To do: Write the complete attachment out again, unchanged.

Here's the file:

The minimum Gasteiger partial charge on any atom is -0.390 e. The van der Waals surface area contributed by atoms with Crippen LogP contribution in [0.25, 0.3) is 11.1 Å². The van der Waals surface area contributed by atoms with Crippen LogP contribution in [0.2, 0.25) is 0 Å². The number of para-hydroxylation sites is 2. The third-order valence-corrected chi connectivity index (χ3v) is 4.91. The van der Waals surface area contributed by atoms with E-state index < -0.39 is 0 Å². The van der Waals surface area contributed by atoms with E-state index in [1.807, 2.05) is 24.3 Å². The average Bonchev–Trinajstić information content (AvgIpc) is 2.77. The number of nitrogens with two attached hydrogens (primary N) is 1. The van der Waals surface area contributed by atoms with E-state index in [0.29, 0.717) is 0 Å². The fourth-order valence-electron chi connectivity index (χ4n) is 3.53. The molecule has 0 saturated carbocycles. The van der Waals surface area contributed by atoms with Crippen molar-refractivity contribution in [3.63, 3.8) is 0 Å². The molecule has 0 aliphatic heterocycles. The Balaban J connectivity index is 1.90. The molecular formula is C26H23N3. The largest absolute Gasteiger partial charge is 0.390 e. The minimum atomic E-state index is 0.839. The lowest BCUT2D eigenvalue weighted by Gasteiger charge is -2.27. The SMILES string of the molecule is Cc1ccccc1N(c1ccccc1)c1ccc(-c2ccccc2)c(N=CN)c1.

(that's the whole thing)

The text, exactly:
The minimum Gasteiger partial charge on any atom is -0.390 e. The van der Waals surface area contributed by atoms with Crippen LogP contribution in [0.25, 0.3) is 11.1 Å². The van der Waals surface area contributed by atoms with Crippen LogP contribution in [0.2, 0.25) is 0 Å². The number of para-hydroxylation sites is 2. The third-order valence-corrected chi connectivity index (χ3v) is 4.91. The van der Waals surface area contributed by atoms with E-state index < -0.39 is 0 Å². The van der Waals surface area contributed by atoms with E-state index in [1.807, 2.05) is 24.3 Å². The average Bonchev–Trinajstić information content (AvgIpc) is 2.77. The number of nitrogens with two attached hydrogens (primary N) is 1. The van der Waals surface area contributed by atoms with E-state index in [0.29, 0.717) is 0 Å². The fourth-order valence-electron chi connectivity index (χ4n) is 3.53. The molecule has 0 saturated carbocycles. The van der Waals surface area contributed by atoms with Crippen molar-refractivity contribution in [3.63, 3.8) is 0 Å². The molecule has 0 aliphatic heterocycles. The Balaban J connectivity index is 1.90. The molecular formula is C26H23N3. The largest absolute Gasteiger partial charge is 0.390 e. The minimum atomic E-state index is 0.839. The lowest BCUT2D eigenvalue weighted by Gasteiger charge is -2.27. The SMILES string of the molecule is Cc1ccccc1N(c1ccccc1)c1ccc(-c2ccccc2)c(N=CN)c1.